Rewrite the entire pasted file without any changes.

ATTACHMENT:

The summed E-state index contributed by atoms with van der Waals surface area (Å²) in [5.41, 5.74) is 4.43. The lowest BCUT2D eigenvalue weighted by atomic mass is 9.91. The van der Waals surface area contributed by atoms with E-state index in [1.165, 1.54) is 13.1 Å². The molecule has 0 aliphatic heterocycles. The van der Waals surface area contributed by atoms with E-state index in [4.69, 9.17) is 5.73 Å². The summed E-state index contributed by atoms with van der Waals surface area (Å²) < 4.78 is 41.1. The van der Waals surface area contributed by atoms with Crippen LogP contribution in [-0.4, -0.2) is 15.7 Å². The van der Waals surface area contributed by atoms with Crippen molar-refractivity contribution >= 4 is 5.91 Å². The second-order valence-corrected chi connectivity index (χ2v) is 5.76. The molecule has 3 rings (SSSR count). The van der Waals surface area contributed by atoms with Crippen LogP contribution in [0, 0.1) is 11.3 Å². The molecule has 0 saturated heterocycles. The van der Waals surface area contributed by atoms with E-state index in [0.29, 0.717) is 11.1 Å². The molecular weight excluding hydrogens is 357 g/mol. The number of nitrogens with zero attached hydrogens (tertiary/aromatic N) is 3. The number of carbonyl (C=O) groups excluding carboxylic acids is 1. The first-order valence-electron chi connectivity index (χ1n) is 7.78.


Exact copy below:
The summed E-state index contributed by atoms with van der Waals surface area (Å²) in [5.41, 5.74) is 4.43. The lowest BCUT2D eigenvalue weighted by atomic mass is 9.91. The van der Waals surface area contributed by atoms with E-state index in [1.165, 1.54) is 13.1 Å². The molecule has 0 aliphatic heterocycles. The van der Waals surface area contributed by atoms with E-state index in [4.69, 9.17) is 5.73 Å². The summed E-state index contributed by atoms with van der Waals surface area (Å²) < 4.78 is 41.1. The van der Waals surface area contributed by atoms with Crippen LogP contribution in [-0.4, -0.2) is 15.7 Å². The van der Waals surface area contributed by atoms with Crippen molar-refractivity contribution >= 4 is 5.91 Å². The second-order valence-corrected chi connectivity index (χ2v) is 5.76. The molecule has 3 rings (SSSR count). The van der Waals surface area contributed by atoms with Crippen LogP contribution in [0, 0.1) is 11.3 Å². The molecule has 0 saturated heterocycles. The van der Waals surface area contributed by atoms with E-state index in [0.29, 0.717) is 11.1 Å². The molecular weight excluding hydrogens is 357 g/mol. The number of nitrogens with zero attached hydrogens (tertiary/aromatic N) is 3. The number of carbonyl (C=O) groups excluding carboxylic acids is 1. The first-order valence-electron chi connectivity index (χ1n) is 7.78.